Outpatient Practice

The ambulatory clinic experience based at Providence Medical Group-Northeast plays a central role in the residents’ educational and clinical experiences. The clinic is a combined faculty and resident practice. Both the faculty and the residents have their own individual patient panels for which they have primary responsibility. We are certified as a tier 3 patient-centered medical home. As we originally formed as a mission clinic for the Providence system, our patient population is a fascinating mix of diverse ethnic and social backgrounds. Here are some highlights:

  • As a patient-centered medical home, we embrace the multi-disciplinary team. Our resources include a behavioral psychologist, clinical pharmacist, social work case manager, outreach social worker, clinic nurses, dietitian and physical therapist.
  • Residents work on a clinic team including general medicine faculty, medical assistants and clinical care coordinators to care for their patients. Residents enjoy working closely with clinic staff and feel that it trains them well for future practice in how to optimize their relationship with their support staff to best care for patients.
  • We strive to provide continuity and quality care with our team approach. Team members learn to cover for each other as a group practice. Residents learn skills in cross-coverage and interpersonal communication.
  • Some residents opt to do a “shared practice” or “collaborative continuity” experience with a faculty member. In this model, residents see their faculty’s patients and are provided with one-on-one mentoring. This has been a valuable and popular experience for the residents. Residents feel that this balances well with their own continuity experience.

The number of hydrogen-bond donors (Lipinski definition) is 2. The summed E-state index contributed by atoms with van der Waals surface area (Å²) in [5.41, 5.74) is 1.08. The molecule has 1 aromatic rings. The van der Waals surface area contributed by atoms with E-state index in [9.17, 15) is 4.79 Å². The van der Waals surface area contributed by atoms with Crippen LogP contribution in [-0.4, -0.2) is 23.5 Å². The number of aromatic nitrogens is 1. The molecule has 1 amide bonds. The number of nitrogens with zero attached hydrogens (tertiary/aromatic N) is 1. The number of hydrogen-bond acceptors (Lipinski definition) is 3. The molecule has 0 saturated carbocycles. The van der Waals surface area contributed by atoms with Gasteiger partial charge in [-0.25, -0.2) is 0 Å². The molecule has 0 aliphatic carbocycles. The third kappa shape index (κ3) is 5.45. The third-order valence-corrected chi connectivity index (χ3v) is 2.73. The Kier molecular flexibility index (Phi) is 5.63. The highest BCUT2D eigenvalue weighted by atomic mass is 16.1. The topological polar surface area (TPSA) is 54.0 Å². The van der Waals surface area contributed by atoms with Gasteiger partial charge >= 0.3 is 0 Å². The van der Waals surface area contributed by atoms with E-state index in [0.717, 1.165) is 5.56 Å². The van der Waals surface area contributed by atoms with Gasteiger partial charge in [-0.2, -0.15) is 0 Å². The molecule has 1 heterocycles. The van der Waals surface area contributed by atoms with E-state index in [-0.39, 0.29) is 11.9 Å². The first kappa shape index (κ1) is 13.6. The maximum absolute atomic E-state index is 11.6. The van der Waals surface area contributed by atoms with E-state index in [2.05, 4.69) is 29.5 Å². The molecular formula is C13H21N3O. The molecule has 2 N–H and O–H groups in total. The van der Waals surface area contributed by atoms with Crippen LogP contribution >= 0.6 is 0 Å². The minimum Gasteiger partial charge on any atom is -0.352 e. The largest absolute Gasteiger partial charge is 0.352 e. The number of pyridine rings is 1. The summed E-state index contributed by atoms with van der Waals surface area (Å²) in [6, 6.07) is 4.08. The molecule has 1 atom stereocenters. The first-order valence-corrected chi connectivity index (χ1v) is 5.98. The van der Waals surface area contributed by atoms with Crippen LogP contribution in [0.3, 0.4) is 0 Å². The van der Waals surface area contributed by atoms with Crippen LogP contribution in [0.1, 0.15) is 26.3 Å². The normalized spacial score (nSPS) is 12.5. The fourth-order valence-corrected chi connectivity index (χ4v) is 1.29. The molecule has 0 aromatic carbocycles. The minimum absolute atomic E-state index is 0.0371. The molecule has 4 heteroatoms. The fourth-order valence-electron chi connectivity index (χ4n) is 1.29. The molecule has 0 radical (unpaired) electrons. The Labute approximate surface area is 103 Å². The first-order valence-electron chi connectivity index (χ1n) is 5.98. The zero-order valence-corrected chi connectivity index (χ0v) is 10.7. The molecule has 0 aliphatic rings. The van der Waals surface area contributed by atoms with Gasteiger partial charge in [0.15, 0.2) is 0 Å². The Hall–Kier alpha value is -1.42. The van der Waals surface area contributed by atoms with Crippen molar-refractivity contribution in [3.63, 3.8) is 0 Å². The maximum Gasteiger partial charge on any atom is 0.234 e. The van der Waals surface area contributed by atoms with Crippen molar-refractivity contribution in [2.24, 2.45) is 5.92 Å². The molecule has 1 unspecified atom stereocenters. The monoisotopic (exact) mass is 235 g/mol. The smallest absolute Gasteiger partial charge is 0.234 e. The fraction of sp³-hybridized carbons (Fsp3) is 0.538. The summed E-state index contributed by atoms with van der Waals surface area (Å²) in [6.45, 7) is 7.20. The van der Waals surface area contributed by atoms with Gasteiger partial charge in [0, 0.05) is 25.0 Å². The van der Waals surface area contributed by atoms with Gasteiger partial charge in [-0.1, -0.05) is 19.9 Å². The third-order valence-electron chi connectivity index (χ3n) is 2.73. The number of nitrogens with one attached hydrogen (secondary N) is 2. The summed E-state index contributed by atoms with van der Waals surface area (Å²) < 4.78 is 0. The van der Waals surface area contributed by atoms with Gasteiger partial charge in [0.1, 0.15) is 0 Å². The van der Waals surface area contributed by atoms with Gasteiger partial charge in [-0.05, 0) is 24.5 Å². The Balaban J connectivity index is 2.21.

• Ambulatory clinic takes place during 2 week Integrated Blocks, with 8-9 half-days of clinic over a 2 week period. The more concentrated clinic experience allows residents to immerse in the ambulatory learning environment.
  • Residents meet with the multidisciplinary team during Integrated blocks to discuss complex patients from their panel and develop team care plans to optimize care.
  • Disease registries have been incorporated into the electronic medical record and assist residents in learning panel management skills. Time is incorporated into the curriculum for faculty-led sessions on population health/panel management. There is a disease management support team that helps with reminders and calls to patients when they are due for an evidence-based service.
  • All interns experience the Introduction to Outpatient Medicine and Patient-Centered Medical Home rotation at the beginning of internship. This rotation is essentially an outpatient boot camp which allows interns to learn rapidly about the outpatient setting and creates an optimal continuity clinic experience.